Twitter will leave users at the courts' mercy

Twitter boss Tony Wang said the short-message site would hand over users details to law-enforcement agencies when required and thereafter users would have to fend for themselves.

The site caused a kerfuffle when the name of Ryan Giggs was bandied about willy-nilly over allegations the footballer sought to hide his extra-martial shenanigans behind a superinjunction.

MP John Hemming then really gave the game away under the protection of parliamentary privilege

Speaking to BBC News at the e-G8 forum in Paris, Wang said: "Platforms have a responsibility, not to defend that user but to protect that user's right to defend him or herself".

What he means is he's happy to use people to post comments on the site so that he can earn money out of them. But if a comment attracts the attention of law enforcement officials he'll out them. He did say Twitter would let the users know that the Plod were after them, however.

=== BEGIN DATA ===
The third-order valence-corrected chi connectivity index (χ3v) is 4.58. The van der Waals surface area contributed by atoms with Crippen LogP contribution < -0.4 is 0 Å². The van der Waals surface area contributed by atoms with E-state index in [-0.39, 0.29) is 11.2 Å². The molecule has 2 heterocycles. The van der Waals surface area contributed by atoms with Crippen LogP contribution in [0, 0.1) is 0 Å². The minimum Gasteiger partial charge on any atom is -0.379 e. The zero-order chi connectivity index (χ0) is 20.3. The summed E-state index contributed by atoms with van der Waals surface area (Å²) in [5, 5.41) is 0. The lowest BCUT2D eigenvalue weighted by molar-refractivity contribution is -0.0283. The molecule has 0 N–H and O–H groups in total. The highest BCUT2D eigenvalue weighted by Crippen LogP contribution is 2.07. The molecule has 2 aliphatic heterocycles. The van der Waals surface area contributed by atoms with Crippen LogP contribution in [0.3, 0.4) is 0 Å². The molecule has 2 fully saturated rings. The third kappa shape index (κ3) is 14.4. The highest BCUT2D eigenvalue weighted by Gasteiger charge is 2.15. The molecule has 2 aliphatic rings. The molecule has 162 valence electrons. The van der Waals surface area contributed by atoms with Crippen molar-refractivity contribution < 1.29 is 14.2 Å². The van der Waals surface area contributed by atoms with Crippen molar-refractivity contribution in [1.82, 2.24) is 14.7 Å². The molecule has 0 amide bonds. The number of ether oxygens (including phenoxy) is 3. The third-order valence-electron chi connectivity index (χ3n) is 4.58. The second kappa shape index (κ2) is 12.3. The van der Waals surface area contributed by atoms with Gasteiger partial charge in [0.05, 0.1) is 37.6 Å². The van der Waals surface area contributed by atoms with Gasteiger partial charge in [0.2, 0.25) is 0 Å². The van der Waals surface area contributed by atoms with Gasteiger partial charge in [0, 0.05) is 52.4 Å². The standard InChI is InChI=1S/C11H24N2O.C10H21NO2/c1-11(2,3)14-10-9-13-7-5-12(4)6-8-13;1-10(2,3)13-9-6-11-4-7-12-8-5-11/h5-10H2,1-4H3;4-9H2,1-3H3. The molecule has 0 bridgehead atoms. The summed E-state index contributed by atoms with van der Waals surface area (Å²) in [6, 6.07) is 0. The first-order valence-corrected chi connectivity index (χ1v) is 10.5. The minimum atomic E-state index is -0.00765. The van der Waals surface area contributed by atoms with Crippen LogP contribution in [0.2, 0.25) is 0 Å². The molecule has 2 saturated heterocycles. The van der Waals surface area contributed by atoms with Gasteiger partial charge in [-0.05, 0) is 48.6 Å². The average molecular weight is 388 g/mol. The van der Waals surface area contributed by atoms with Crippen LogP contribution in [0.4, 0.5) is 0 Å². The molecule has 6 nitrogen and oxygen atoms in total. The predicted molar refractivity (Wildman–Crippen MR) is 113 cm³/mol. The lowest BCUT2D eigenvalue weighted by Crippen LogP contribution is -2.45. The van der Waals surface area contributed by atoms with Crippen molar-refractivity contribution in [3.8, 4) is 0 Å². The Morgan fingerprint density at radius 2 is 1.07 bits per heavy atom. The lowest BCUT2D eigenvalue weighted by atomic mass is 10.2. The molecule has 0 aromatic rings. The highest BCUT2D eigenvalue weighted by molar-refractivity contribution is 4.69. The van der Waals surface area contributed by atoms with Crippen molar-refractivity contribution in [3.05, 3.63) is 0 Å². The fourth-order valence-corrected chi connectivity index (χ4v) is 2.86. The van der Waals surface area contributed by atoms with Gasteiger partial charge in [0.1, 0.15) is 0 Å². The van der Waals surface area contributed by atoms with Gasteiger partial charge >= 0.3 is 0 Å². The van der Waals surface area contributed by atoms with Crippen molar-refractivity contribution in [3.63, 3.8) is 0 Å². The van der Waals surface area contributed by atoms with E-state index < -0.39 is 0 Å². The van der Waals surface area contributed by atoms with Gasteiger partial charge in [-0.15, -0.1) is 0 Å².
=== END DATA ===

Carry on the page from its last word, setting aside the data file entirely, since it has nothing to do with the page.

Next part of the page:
"If we're legally required to turn over user information, to the extent that we can, we want to notify the user involved, let them know and let them exercise their rights under their own jurisdiction" he said.

Lawyers representing Giggs, petitioned U.S.-based Twitter through a London court for names and addresses of those they claim broke the superinjunction. There are about 75,000 of them.

"That's not to say that they will ultimately prevail, that's not to say that law enforcement doesn't get the information they need, but what it does do is take that process into the court of law and let it play out there," Wang said.

MP Hemming claimed he outed Giggs on learning of the legal moves afoot to appraoch Twitter on his behalf. "If you are going to have an expensive firm of lawyers chasing down ordinary people, with a view to threatening them with a jail sentence because they have gossiped about a footballer, that is fundamentally wrong," he said.